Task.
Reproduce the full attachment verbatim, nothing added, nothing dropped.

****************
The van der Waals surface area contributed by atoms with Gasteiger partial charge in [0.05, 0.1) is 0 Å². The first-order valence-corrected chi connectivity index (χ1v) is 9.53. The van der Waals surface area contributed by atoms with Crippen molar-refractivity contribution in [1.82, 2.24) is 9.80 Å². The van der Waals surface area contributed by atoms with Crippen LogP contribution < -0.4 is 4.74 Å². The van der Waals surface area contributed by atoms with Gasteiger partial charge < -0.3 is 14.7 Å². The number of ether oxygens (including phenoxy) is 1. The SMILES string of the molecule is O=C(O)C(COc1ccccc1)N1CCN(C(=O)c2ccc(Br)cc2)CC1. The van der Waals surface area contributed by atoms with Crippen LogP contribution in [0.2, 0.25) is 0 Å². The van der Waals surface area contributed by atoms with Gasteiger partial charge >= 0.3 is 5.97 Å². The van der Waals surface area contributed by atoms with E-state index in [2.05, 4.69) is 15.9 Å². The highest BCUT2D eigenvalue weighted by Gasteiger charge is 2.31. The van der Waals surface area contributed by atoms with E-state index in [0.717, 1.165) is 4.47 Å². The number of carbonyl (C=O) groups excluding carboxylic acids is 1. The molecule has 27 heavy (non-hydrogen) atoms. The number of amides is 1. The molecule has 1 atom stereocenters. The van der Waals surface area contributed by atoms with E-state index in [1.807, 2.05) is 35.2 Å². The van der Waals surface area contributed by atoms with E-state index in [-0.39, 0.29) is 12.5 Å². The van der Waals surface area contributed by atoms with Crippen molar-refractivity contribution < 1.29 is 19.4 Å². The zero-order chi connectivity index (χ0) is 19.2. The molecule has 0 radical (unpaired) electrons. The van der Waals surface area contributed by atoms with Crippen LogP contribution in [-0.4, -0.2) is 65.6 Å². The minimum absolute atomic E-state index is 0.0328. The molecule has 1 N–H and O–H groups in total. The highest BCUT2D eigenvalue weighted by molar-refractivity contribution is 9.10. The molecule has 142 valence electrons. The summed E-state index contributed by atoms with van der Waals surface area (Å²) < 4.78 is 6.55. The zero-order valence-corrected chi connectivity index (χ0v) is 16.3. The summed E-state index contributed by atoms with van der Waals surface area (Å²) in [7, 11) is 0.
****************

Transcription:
The van der Waals surface area contributed by atoms with Gasteiger partial charge in [0.05, 0.1) is 0 Å². The first-order valence-corrected chi connectivity index (χ1v) is 9.53. The van der Waals surface area contributed by atoms with Crippen molar-refractivity contribution in [1.82, 2.24) is 9.80 Å². The van der Waals surface area contributed by atoms with Crippen LogP contribution < -0.4 is 4.74 Å². The van der Waals surface area contributed by atoms with Gasteiger partial charge < -0.3 is 14.7 Å². The number of ether oxygens (including phenoxy) is 1. The SMILES string of the molecule is O=C(O)C(COc1ccccc1)N1CCN(C(=O)c2ccc(Br)cc2)CC1. The van der Waals surface area contributed by atoms with Crippen LogP contribution in [0.2, 0.25) is 0 Å². The van der Waals surface area contributed by atoms with Gasteiger partial charge >= 0.3 is 5.97 Å². The van der Waals surface area contributed by atoms with E-state index in [2.05, 4.69) is 15.9 Å². The highest BCUT2D eigenvalue weighted by Gasteiger charge is 2.31. The van der Waals surface area contributed by atoms with E-state index in [0.717, 1.165) is 4.47 Å². The number of carbonyl (C=O) groups excluding carboxylic acids is 1. The molecule has 27 heavy (non-hydrogen) atoms. The number of amides is 1. The molecule has 1 atom stereocenters. The van der Waals surface area contributed by atoms with E-state index in [1.807, 2.05) is 35.2 Å². The van der Waals surface area contributed by atoms with E-state index in [-0.39, 0.29) is 12.5 Å². The van der Waals surface area contributed by atoms with Crippen molar-refractivity contribution < 1.29 is 19.4 Å². The zero-order chi connectivity index (χ0) is 19.2. The molecule has 0 radical (unpaired) electrons. The van der Waals surface area contributed by atoms with Crippen LogP contribution in [-0.4, -0.2) is 65.6 Å². The minimum absolute atomic E-state index is 0.0328. The molecule has 1 N–H and O–H groups in total. The highest BCUT2D eigenvalue weighted by molar-refractivity contribution is 9.10. The molecule has 142 valence electrons. The summed E-state index contributed by atoms with van der Waals surface area (Å²) < 4.78 is 6.55. The zero-order valence-corrected chi connectivity index (χ0v) is 16.3. The summed E-state index contributed by atoms with van der Waals surface area (Å²) in [7, 11) is 0.